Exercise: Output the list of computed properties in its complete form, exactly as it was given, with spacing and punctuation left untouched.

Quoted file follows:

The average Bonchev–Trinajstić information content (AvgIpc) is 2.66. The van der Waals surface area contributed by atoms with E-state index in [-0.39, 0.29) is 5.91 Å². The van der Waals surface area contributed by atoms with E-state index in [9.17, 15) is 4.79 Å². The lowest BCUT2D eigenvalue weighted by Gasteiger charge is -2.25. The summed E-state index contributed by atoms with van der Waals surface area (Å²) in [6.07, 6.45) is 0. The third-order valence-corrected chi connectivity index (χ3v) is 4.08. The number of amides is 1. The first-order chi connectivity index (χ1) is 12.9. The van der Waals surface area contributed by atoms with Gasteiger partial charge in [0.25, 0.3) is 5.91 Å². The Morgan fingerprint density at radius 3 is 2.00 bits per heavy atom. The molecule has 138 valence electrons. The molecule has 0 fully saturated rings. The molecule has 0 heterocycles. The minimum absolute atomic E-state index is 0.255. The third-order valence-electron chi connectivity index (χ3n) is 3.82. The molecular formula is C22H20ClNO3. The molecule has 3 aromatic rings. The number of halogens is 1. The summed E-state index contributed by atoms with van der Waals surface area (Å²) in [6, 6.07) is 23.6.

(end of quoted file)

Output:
The average Bonchev–Trinajstić information content (AvgIpc) is 2.66. The van der Waals surface area contributed by atoms with E-state index in [-0.39, 0.29) is 5.91 Å². The van der Waals surface area contributed by atoms with E-state index in [9.17, 15) is 4.79 Å². The lowest BCUT2D eigenvalue weighted by Gasteiger charge is -2.25. The summed E-state index contributed by atoms with van der Waals surface area (Å²) in [6.07, 6.45) is 0. The third-order valence-corrected chi connectivity index (χ3v) is 4.08. The number of amides is 1. The first-order chi connectivity index (χ1) is 12.9. The van der Waals surface area contributed by atoms with Gasteiger partial charge in [0.25, 0.3) is 5.91 Å². The Morgan fingerprint density at radius 3 is 2.00 bits per heavy atom. The molecule has 138 valence electrons. The molecule has 0 fully saturated rings. The molecule has 0 heterocycles. The minimum absolute atomic E-state index is 0.255. The third-order valence-electron chi connectivity index (χ3n) is 3.82. The molecular formula is C22H20ClNO3. The molecule has 3 aromatic rings. The number of halogens is 1. The summed E-state index contributed by atoms with van der Waals surface area (Å²) in [6, 6.07) is 23.6.